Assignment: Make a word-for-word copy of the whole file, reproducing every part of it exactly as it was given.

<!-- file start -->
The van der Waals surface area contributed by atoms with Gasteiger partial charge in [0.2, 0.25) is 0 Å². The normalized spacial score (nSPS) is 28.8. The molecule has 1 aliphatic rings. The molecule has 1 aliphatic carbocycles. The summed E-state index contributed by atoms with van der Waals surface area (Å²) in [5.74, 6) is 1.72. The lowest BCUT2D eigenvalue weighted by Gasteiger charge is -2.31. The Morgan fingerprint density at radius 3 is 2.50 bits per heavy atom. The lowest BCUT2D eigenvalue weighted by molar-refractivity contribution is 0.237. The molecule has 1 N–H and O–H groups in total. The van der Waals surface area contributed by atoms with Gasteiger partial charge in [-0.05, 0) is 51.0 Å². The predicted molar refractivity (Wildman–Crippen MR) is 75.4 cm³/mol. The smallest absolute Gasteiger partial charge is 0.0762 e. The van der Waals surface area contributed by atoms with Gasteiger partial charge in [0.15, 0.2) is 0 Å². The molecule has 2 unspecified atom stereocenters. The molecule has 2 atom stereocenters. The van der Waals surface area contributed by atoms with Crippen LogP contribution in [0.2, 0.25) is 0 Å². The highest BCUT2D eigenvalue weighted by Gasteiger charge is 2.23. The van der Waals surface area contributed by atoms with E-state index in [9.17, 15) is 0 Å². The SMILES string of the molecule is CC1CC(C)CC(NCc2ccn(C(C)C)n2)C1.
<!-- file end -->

The van der Waals surface area contributed by atoms with Gasteiger partial charge in [0.2, 0.25) is 0 Å². The normalized spacial score (nSPS) is 28.8. The molecule has 1 aliphatic rings. The molecule has 1 aliphatic carbocycles. The summed E-state index contributed by atoms with van der Waals surface area (Å²) in [5.74, 6) is 1.72. The lowest BCUT2D eigenvalue weighted by Gasteiger charge is -2.31. The Morgan fingerprint density at radius 3 is 2.50 bits per heavy atom. The lowest BCUT2D eigenvalue weighted by molar-refractivity contribution is 0.237. The molecule has 1 N–H and O–H groups in total. The van der Waals surface area contributed by atoms with Gasteiger partial charge in [-0.05, 0) is 51.0 Å². The predicted molar refractivity (Wildman–Crippen MR) is 75.4 cm³/mol. The smallest absolute Gasteiger partial charge is 0.0762 e. The van der Waals surface area contributed by atoms with Gasteiger partial charge in [0.15, 0.2) is 0 Å². The molecule has 2 unspecified atom stereocenters. The molecule has 2 atom stereocenters. The van der Waals surface area contributed by atoms with Crippen LogP contribution in [0.2, 0.25) is 0 Å². The highest BCUT2D eigenvalue weighted by Gasteiger charge is 2.23. The van der Waals surface area contributed by atoms with E-state index in [9.17, 15) is 0 Å². The SMILES string of the molecule is CC1CC(C)CC(NCc2ccn(C(C)C)n2)C1.